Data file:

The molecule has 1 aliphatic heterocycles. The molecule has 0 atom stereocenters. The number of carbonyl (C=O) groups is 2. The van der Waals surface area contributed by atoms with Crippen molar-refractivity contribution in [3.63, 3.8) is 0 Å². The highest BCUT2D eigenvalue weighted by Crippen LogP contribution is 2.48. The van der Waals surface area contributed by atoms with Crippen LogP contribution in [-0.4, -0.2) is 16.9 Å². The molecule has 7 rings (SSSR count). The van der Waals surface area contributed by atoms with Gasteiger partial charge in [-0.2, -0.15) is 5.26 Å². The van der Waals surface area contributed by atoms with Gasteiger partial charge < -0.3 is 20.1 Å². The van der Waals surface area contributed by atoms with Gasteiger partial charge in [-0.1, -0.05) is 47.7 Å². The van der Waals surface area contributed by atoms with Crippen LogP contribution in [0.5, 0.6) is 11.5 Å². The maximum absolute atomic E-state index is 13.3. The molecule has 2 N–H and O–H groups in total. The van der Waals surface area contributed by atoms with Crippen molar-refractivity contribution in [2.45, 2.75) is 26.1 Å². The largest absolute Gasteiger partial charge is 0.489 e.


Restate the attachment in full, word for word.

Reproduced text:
The molecule has 1 aliphatic heterocycles. The molecule has 0 atom stereocenters. The number of carbonyl (C=O) groups is 2. The van der Waals surface area contributed by atoms with Crippen molar-refractivity contribution in [3.63, 3.8) is 0 Å². The highest BCUT2D eigenvalue weighted by Crippen LogP contribution is 2.48. The van der Waals surface area contributed by atoms with Crippen LogP contribution in [-0.4, -0.2) is 16.9 Å². The molecule has 7 rings (SSSR count). The van der Waals surface area contributed by atoms with Gasteiger partial charge in [-0.2, -0.15) is 5.26 Å². The van der Waals surface area contributed by atoms with Gasteiger partial charge < -0.3 is 20.1 Å². The van der Waals surface area contributed by atoms with Gasteiger partial charge in [-0.1, -0.05) is 47.7 Å². The van der Waals surface area contributed by atoms with Crippen LogP contribution in [0.5, 0.6) is 11.5 Å². The maximum absolute atomic E-state index is 13.3. The molecule has 2 N–H and O–H groups in total. The van der Waals surface area contributed by atoms with Crippen molar-refractivity contribution in [2.45, 2.75) is 26.1 Å². The largest absolute Gasteiger partial charge is 0.489 e.